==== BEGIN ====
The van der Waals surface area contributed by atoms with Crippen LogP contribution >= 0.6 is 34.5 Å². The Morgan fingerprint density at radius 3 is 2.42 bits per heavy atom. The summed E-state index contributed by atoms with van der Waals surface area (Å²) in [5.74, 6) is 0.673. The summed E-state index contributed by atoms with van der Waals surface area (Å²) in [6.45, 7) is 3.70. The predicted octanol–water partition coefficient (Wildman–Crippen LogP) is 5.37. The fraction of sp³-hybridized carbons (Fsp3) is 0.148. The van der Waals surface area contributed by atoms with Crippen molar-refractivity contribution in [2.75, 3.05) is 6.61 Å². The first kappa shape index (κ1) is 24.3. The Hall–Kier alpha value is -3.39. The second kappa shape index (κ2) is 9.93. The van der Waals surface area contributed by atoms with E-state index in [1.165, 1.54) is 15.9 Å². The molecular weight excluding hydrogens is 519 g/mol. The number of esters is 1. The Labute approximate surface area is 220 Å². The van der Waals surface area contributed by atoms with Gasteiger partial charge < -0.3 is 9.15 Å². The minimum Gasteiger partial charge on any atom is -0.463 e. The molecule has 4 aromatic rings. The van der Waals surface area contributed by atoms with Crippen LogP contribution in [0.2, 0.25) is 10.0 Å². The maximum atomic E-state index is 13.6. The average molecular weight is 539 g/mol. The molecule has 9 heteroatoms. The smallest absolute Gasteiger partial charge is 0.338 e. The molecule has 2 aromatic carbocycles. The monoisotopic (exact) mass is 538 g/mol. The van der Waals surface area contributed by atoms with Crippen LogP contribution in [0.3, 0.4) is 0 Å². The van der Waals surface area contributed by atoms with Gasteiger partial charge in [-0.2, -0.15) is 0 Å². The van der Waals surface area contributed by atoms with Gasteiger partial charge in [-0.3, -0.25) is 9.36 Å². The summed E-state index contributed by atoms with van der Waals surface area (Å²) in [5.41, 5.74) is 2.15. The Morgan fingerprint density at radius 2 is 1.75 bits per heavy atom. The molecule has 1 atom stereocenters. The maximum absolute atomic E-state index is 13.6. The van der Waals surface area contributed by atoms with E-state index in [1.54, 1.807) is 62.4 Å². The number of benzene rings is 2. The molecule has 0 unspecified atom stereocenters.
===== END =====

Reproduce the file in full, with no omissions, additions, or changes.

The van der Waals surface area contributed by atoms with Crippen LogP contribution >= 0.6 is 34.5 Å². The Morgan fingerprint density at radius 3 is 2.42 bits per heavy atom. The summed E-state index contributed by atoms with van der Waals surface area (Å²) in [5.74, 6) is 0.673. The summed E-state index contributed by atoms with van der Waals surface area (Å²) in [6.45, 7) is 3.70. The predicted octanol–water partition coefficient (Wildman–Crippen LogP) is 5.37. The fraction of sp³-hybridized carbons (Fsp3) is 0.148. The van der Waals surface area contributed by atoms with Crippen molar-refractivity contribution in [2.75, 3.05) is 6.61 Å². The first kappa shape index (κ1) is 24.3. The Hall–Kier alpha value is -3.39. The second kappa shape index (κ2) is 9.93. The van der Waals surface area contributed by atoms with E-state index in [1.165, 1.54) is 15.9 Å². The molecular weight excluding hydrogens is 519 g/mol. The number of esters is 1. The Labute approximate surface area is 220 Å². The van der Waals surface area contributed by atoms with Gasteiger partial charge < -0.3 is 9.15 Å². The minimum Gasteiger partial charge on any atom is -0.463 e. The molecule has 4 aromatic rings. The van der Waals surface area contributed by atoms with Crippen LogP contribution in [0.2, 0.25) is 10.0 Å². The maximum atomic E-state index is 13.6. The average molecular weight is 539 g/mol. The molecule has 9 heteroatoms. The smallest absolute Gasteiger partial charge is 0.338 e. The molecule has 2 aromatic carbocycles. The monoisotopic (exact) mass is 538 g/mol. The van der Waals surface area contributed by atoms with Crippen LogP contribution in [0.3, 0.4) is 0 Å². The van der Waals surface area contributed by atoms with Gasteiger partial charge in [-0.2, -0.15) is 0 Å². The van der Waals surface area contributed by atoms with Gasteiger partial charge in [-0.3, -0.25) is 9.36 Å². The summed E-state index contributed by atoms with van der Waals surface area (Å²) in [5.41, 5.74) is 2.15. The Morgan fingerprint density at radius 2 is 1.75 bits per heavy atom. The molecule has 1 atom stereocenters. The maximum absolute atomic E-state index is 13.6. The van der Waals surface area contributed by atoms with E-state index in [1.54, 1.807) is 62.4 Å². The number of benzene rings is 2. The molecule has 0 unspecified atom stereocenters.